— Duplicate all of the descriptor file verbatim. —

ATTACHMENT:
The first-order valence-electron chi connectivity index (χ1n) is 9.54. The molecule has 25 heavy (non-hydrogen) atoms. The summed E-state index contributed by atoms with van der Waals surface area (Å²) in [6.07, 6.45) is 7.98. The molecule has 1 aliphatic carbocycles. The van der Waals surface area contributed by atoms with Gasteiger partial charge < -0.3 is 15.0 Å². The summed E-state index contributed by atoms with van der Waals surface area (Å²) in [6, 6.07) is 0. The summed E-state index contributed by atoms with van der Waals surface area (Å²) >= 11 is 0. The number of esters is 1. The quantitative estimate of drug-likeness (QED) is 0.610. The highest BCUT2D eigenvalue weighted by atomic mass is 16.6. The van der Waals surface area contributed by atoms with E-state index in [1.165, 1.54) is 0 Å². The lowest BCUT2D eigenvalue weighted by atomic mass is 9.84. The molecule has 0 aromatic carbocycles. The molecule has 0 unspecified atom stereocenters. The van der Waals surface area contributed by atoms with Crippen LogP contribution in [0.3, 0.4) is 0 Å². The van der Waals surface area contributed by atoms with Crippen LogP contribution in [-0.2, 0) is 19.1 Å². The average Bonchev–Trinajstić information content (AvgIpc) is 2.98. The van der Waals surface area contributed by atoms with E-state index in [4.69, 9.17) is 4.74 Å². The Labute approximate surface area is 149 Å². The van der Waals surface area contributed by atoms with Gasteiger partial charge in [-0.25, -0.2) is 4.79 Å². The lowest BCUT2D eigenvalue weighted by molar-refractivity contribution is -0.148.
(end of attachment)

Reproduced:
The first-order valence-electron chi connectivity index (χ1n) is 9.54. The molecule has 25 heavy (non-hydrogen) atoms. The summed E-state index contributed by atoms with van der Waals surface area (Å²) in [6.07, 6.45) is 7.98. The molecule has 1 aliphatic carbocycles. The van der Waals surface area contributed by atoms with Gasteiger partial charge < -0.3 is 15.0 Å². The summed E-state index contributed by atoms with van der Waals surface area (Å²) in [6, 6.07) is 0. The summed E-state index contributed by atoms with van der Waals surface area (Å²) >= 11 is 0. The number of esters is 1. The quantitative estimate of drug-likeness (QED) is 0.610. The highest BCUT2D eigenvalue weighted by atomic mass is 16.6. The van der Waals surface area contributed by atoms with E-state index in [1.165, 1.54) is 0 Å². The lowest BCUT2D eigenvalue weighted by atomic mass is 9.84. The molecule has 0 aromatic carbocycles. The molecule has 0 unspecified atom stereocenters. The van der Waals surface area contributed by atoms with Crippen LogP contribution in [0.3, 0.4) is 0 Å². The van der Waals surface area contributed by atoms with Crippen LogP contribution in [-0.2, 0) is 19.1 Å². The average Bonchev–Trinajstić information content (AvgIpc) is 2.98. The van der Waals surface area contributed by atoms with E-state index in [4.69, 9.17) is 4.74 Å². The Labute approximate surface area is 149 Å². The van der Waals surface area contributed by atoms with Gasteiger partial charge in [-0.25, -0.2) is 4.79 Å². The lowest BCUT2D eigenvalue weighted by molar-refractivity contribution is -0.148.